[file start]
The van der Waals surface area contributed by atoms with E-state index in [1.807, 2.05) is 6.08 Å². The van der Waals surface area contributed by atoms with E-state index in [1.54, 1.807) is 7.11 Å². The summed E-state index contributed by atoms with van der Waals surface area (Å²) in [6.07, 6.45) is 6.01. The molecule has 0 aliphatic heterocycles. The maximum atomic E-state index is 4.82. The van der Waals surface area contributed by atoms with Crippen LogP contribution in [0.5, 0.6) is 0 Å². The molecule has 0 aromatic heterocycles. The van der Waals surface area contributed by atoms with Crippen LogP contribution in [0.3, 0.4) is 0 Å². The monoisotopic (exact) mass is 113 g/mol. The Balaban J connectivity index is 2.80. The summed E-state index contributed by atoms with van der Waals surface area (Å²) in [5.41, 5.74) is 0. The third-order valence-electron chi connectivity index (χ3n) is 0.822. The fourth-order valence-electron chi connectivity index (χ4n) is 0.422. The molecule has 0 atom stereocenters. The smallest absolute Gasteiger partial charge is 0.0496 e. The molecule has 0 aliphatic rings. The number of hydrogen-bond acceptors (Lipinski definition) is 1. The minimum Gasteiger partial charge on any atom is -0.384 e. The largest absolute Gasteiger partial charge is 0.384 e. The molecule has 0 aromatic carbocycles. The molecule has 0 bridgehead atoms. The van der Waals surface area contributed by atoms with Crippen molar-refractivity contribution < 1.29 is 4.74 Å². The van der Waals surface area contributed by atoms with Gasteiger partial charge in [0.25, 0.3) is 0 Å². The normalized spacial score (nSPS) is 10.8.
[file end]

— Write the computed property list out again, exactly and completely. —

The van der Waals surface area contributed by atoms with E-state index in [1.807, 2.05) is 6.08 Å². The van der Waals surface area contributed by atoms with E-state index in [1.54, 1.807) is 7.11 Å². The summed E-state index contributed by atoms with van der Waals surface area (Å²) in [6.07, 6.45) is 6.01. The molecule has 0 aliphatic heterocycles. The maximum atomic E-state index is 4.82. The van der Waals surface area contributed by atoms with Crippen LogP contribution in [0.5, 0.6) is 0 Å². The molecule has 0 aromatic heterocycles. The van der Waals surface area contributed by atoms with Crippen LogP contribution in [0.3, 0.4) is 0 Å². The monoisotopic (exact) mass is 113 g/mol. The Balaban J connectivity index is 2.80. The summed E-state index contributed by atoms with van der Waals surface area (Å²) in [5.41, 5.74) is 0. The third-order valence-electron chi connectivity index (χ3n) is 0.822. The fourth-order valence-electron chi connectivity index (χ4n) is 0.422. The molecule has 0 atom stereocenters. The smallest absolute Gasteiger partial charge is 0.0496 e. The molecule has 0 aliphatic rings. The number of hydrogen-bond acceptors (Lipinski definition) is 1. The minimum Gasteiger partial charge on any atom is -0.384 e. The largest absolute Gasteiger partial charge is 0.384 e. The molecule has 0 aromatic carbocycles. The molecule has 0 bridgehead atoms. The van der Waals surface area contributed by atoms with Crippen molar-refractivity contribution < 1.29 is 4.74 Å². The van der Waals surface area contributed by atoms with Gasteiger partial charge in [0.25, 0.3) is 0 Å². The normalized spacial score (nSPS) is 10.8.